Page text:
I am haunted by her words. I wonder whether having a fair skin tone is the ultimate key to a happy life. Is it the most superior quality a woman could possess? Later that day sitting in my room I quietly resolve to carve my own path of success where destiny will have no role to play.

I break free from false emotional shackles

I am in my second year at the university. He is a year senior to me and we have been dating for more than a year now. It’s a special day for me as my parents have asked to bring him home and introduce him to them. He meets me at the college but is visibly upset over something. On being prodded he reveals that he has decided to call off our relationship. He says his parents are not ready to accept a girl of dark shade as their daughter-in-law.

I don’t know how to react. Are feelings and emotions also judged on the basis of skin tone? Do people born without the blessed complexion have no right to love and be loved? I feel depressed and disgusted for many days. But a few months later I realise I am blessed in a way. I have been saved from being emotionally involved with a person who sees me more as a colour palette than as a human being.

I am what I am: My complexion does not define me

I am surrounded by people of a singular mentality: fair is beautiful. Almost everyone around me is obsessed with this idea. Standing amongst them I sometimes feel alienated in my thoughts and beliefs. My parents have always emphasized on inner beauty. But the society around me has repeatedly tried to prove that I stand a few notches behind other fair girls due to my complexion.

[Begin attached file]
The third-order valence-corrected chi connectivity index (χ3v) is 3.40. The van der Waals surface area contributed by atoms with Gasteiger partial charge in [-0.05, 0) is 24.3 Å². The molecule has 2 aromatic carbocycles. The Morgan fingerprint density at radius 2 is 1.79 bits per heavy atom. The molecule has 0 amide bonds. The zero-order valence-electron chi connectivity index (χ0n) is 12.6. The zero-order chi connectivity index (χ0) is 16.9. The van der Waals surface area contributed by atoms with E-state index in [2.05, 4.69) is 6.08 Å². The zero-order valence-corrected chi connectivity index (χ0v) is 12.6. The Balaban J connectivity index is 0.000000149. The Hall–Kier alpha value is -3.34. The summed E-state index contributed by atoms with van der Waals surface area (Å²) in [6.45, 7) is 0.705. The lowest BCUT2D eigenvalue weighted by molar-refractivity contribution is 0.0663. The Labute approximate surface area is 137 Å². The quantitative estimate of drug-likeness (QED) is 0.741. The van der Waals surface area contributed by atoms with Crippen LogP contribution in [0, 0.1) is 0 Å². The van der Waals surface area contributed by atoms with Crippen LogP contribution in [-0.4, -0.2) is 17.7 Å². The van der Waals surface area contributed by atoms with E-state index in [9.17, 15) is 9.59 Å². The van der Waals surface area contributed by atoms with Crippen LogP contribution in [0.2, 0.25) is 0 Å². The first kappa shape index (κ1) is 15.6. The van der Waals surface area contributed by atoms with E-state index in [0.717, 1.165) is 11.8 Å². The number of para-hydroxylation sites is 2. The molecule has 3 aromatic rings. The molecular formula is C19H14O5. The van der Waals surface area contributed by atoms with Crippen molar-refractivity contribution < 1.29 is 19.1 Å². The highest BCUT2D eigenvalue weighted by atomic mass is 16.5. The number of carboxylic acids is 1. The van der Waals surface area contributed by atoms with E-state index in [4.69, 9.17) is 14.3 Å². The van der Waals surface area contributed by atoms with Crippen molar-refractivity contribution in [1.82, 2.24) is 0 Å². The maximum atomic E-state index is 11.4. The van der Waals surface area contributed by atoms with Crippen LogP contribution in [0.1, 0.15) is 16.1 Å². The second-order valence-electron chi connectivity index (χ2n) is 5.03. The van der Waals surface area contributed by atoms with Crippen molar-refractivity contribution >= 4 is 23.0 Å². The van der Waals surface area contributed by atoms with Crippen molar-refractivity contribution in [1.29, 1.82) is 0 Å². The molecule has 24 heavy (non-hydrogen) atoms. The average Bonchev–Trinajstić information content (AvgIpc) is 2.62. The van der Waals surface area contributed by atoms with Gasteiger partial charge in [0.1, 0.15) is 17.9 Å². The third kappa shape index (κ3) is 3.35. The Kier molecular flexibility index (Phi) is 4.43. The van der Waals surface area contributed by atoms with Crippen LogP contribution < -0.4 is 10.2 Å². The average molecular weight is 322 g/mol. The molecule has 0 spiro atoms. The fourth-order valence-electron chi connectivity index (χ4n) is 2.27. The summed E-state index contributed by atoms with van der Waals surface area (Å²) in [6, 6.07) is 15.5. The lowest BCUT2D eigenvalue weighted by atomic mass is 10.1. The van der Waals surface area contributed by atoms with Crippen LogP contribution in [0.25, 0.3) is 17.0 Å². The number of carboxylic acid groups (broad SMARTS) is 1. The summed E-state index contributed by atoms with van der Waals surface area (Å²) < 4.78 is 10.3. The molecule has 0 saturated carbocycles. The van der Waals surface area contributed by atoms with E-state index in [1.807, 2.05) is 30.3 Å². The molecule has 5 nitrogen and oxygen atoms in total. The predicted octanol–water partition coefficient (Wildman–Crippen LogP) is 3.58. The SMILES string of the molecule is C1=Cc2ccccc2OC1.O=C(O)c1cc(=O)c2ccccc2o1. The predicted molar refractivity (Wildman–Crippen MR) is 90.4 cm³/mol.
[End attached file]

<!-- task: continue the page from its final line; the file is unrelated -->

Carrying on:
All my achievements, my academic excellence and other talents stand overshadowed by a colour. This leaves me shattered and wounded in many ways than I care to admit even to myself. I try hard to fit in, to be accepted, to be considered no less than other fairer girls. But at the end I realise it is futile to try to change people’s perspective about me. I am tired of trying. All I want is to be myself, happy in the skin that I was born in.

Being Me: Not fair, and yet lovely

As the years passed by I realised the importance of being beautiful from within than to be so from outside. To be born with a brown skin is not a flaw. Brown is as beautiful as white, just as the dark night is as beautiful as the bright day.

In a world that worships the tag of ‘fair and lovely’, what really matters is to be fair in one’s deeds and to possess a lovely heart. Today I am no longer burdened or bothered by the tag of being a shade less beautiful. My experience says having a lovely heart ultimately pays off. My family and friends love me for the person I am, regardless of what shade of brown my skin is.

But beyond everything else, I am an individual. Without any tags or labels. I am a woman with limitless possibilities, a woman who wants her half of the sky. I don’t need the world to validate my worth. I know, I am not fair, and yet lovely.

One thought on “Not Fair, And Yet Lovely – Breaking Coloured Notions of Beauty

Leave a Reply

Your email address will not be published. Required fields are marked *

Time limit is exhausted. Please reload the CAPTCHA.